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Start Over You searched for: Names Gobineau, Arthur, comte de, 1816-1882 Remove constraint Names: Gobineau, Arthur, comte de, 1816-1882 Place Mobile (Ala.) Remove constraint Place: Mobile (Ala.) Subject Slaveholders -- Alabama Remove constraint Subject: Slaveholders -- Alabama

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Josiah Clark Nott was a surgeon, ethnologist, and enslaver with a medical practice in Mobile, Alabama. Collection consists of two letters and one note, written by Nott from Mobile. The 1839 letter speaks of payment for services and financial difficulties; the 1855 letter comments favorably on a work by Arthur de Gobineau on the theory of racial differences, published in French in the U.S. in 1855, which upheld the superiority of the "Aryan race" and thus promoted slavery as a just and moral system. Nott mentions in the 1855 letter that he had hired a "young friend" to help with the translation of Gobineau's work into English, which was published in 1856 in a much shortened and edited form. The undated note asks about the suitability of evening attire. Acquired as part of the Trent Collection, History of Medicine Collections at Duke University.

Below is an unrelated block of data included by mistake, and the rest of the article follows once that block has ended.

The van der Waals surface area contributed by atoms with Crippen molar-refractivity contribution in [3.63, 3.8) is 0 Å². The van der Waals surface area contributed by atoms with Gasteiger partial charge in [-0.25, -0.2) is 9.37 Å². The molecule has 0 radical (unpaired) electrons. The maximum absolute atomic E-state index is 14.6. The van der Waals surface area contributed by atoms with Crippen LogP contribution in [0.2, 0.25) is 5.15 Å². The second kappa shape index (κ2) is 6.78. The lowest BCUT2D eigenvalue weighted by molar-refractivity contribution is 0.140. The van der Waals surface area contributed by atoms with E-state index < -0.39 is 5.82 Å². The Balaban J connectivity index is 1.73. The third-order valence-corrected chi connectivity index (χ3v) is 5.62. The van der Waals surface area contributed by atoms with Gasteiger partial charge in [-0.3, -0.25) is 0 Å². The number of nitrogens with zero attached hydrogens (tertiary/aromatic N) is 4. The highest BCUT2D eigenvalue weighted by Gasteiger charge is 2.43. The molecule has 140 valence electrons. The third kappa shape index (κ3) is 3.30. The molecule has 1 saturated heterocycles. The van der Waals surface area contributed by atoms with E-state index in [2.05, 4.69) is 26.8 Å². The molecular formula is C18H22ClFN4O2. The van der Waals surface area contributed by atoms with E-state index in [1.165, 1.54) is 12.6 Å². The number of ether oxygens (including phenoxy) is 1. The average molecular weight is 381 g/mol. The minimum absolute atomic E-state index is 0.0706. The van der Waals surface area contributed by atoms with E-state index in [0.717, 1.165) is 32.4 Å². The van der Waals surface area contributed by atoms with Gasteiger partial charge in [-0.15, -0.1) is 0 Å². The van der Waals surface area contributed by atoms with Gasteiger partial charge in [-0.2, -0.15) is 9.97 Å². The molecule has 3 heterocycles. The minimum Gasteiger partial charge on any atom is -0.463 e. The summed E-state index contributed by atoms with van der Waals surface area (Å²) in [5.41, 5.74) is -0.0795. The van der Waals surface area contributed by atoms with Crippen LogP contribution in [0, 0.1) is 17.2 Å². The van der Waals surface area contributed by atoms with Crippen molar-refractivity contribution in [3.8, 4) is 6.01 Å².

Collection contains two letters and a note written by physician and ethnologist Josiah Clark Nott. The first letter was written from Alabama on October 13, 1839 to a George Poe, Jr. in Summerville; in it, Nott comments on payment for services and asks for a financial favor, reporting that his office has been "burnt out." The second letter, October 11, 1855, reports favorably on a book by Arthur de Gobineau on the inequalities between races (published by Lippincott in 1855), a work that advanced the notion of the superiority of the Aryan race and thus claimed that slavery was a moral and just system. Nott comments that he has hired a "young friend of mine" to translate the French work into English (it was published in 1856), and that it is a "bold, original, and altother a thinking book." The undated note inquires about appropriate attire for an evening engagement.

The two letters were removed from a book by Josia Clark Nott and George R. Gliddon: Types of Mankind; or, Ethnological Researches, Based upon the Ancient Monuments, Paintings, Sculptures, and Crania of Races, and upon Their Natural, Geographical, Philological, and Biblical History... (Philadelphia, Lippincott, Grambo & Co., 1854. This book has been cataloged separately as part of the holdings of the Rubenstein Library's History of Medicine Collection, Duke University Libraries.